As the last images of “Avengers: Endgame” faded and the credits began to roll, there was a smattering of light applause in my 10 p.m. opening night showing, but it wasn’t the raucous reaction that summer blockbusters typically receive. I brought my hands up to clap but quickly set them down. It didn’t feel right — not because I didn’t enjoy the movie, but because its ending didn’t inspire that feeling.

“Infinity War” was the action-filled apex to everything Marvel had built toward with its previous 20 movies, and it left audiences devastated. “Endgame” is almost entirely denouement — the post-climax descent that leads to catharsis.

Like much of the movie, its final moments left me feeling contemplative and emotional but above all loved. That has to be it — the Russo brothers’ masterful final act to this 23-film story arc can really only be considered an act of love for fans who have invested so much of their time, money, and hearts in the characters and stories of the Marvel Cinematic Universe.

My friends and I didn’t leave the theater until a few minutes after the last credits rolled. We smiled and gave each other knowing looks and hugs as we started, with great difficulty, processing our feelings. It was over — the movie, the Infinity Saga, and the stretch of 11 years that saw us grow from early-20s post-adolescents to early-30s adults who are finally starting to figure things out.

* * *

I didn’t go into 2008’s “Iron Man” with very high expectations. Movies based on Marvel properties were inconsistent in quality — the first two Spider-Man and X-Men movies were great while the third movies in both trilogies were hot garbage, the Fantastic Four movies were okay, and that Eric Bana “Hulk” movie was just bad. “Batman Begins” was the first superhero movie that gave me hope that the genre could hold more than just good guys battling bad guys, but not every hero movie could be directed by Christopher Nolan.

Of course, when I saw “Iron Man,” I was blown away. There wasn’t a lot of combat in the movie, but what it did have was a great deal of character development. It wasn’t about someone who suddenly became a hero after being bestowed with superpowers, it was about a deeply flawed man who goes through extreme trauma and comes out of it ready to take action to prevent atrocities like those he had seen.

It set the tone for every MCU movie that followed. Its heroes were heroes, to be sure, but they were human — filled with flaws and pain and love and inspiration, basically everything you and I have minus the superpowers.

* * *

I was 22 when “Iron Man” came out. I worked as an English tutor at my hometown community college but was mostly adrift in terms of direction in my life. I met my future ex that summer, and I distinctly remember showing the movie to her on DVD because she hadn’t seen it in the theater.

She and I spent the next decade together, and we saw every MCU movie together through “Infinity War” except the Ant-Man movies, which we felt were more like wait-for-Netflix movies. I can almost track the ascent and decline of our relationship based on what Marvel movie was out at the time.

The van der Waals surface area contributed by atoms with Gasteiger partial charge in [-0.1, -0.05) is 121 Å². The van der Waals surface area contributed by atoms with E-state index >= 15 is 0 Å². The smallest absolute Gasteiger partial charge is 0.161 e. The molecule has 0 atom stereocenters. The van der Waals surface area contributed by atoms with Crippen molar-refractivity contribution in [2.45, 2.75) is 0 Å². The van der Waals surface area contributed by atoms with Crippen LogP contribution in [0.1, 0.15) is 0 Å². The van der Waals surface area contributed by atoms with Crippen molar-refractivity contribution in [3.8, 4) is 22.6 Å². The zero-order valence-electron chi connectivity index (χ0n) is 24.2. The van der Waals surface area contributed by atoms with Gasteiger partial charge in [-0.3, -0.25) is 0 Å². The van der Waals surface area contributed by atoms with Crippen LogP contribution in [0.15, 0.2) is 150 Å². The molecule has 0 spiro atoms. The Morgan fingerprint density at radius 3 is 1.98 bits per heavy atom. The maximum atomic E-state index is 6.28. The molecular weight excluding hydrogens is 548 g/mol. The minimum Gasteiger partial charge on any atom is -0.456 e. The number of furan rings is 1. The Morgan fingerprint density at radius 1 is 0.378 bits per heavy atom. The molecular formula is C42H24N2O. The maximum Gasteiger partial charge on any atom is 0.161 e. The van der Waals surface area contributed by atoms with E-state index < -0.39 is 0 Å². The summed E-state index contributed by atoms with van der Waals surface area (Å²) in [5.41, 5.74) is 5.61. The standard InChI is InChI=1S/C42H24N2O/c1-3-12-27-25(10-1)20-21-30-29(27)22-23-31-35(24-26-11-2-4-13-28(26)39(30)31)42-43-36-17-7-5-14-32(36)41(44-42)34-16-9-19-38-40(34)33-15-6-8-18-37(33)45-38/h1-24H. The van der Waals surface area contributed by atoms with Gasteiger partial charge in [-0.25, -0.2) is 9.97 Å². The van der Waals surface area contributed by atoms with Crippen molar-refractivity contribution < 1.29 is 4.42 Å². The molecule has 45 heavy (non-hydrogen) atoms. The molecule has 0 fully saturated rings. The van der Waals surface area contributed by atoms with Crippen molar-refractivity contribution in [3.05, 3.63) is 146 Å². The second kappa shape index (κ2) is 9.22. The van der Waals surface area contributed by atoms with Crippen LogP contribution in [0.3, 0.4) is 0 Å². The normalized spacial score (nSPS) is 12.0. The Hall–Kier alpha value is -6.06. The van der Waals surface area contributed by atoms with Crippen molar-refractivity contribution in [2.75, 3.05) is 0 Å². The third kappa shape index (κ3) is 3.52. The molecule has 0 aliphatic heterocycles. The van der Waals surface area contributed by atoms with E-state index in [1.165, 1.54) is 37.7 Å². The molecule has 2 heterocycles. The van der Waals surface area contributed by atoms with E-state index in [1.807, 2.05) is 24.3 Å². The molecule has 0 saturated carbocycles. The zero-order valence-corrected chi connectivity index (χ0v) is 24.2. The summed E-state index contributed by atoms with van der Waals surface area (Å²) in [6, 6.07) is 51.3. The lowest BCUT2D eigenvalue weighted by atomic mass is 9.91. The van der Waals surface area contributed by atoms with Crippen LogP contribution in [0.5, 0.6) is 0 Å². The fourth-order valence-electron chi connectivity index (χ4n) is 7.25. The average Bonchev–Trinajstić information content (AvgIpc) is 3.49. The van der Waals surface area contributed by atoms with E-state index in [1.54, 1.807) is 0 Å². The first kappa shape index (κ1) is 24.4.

In that time, we grew, and grew apart, and ultimately it came to a point, about two months after “Infinity War,” where we became incompatible. We tried and tried again, had plans to see “Endgame” together, but we didn’t make it that far, and that’s okay. I’ve made my peace with it, though there’s still a sting every now and then, though I was surprised when it didn’t really happen with “Endgame.” The movie ultimately inspired catharsis both in and out of the theater for me, and I expect I wasn’t alone in experiencing that.

* * *

There’s no way that anyone in that theater Thursday was the same then as they were when they saw their first Marvel Cinematic Universe movie (unless they only just started watching them before the “Endgame” release). Not everyone spent 11 years with it, but I’m willing to bet a good number did.

So we had little choice but to sit there in warm reflection as the “Endgame” credits rolled. I can’t speak for anyone else, but I thought about how far the expansive universe created by Kevin Feige and company created has come and the infinite possibilities for its future, and I thought about how far I had come. I’m not the shy, lovelorn boy — I’m not ashamed to say I was a late bloomer — I was at 22. I’m a man who knows who he is and what he wants from life.

I actually consider myself fortunate to have this film saga as bookends to that chapter in my life. The details can get fuzzy over time, but the milestones Marvel created help mark the passage of time in memory. Even now, I’m sure Marvel’s writers have been hard at work creating its next cinematic chapter. As for me, I’m ready to get out there to keep building my own story.

* * *

In the days since I saw the end of it all, I’ve had a chance to reflect a little more about just how many layers there were to it, how many different ways a person can respond. One jumped out at me after a loved one found it difficult to express her feelings after the movie. “Infinity War” was traumatic — there’s no easy way to see your heroes lose in the worst way possible. “Endgame” felt like an exercise in coping with that trauma. But just like real pain or heartache or loss, there’s no going back; those scars never fade. We’re given a brighter path forward, though, and a chance to keep seeking happiness and togetherness and life.

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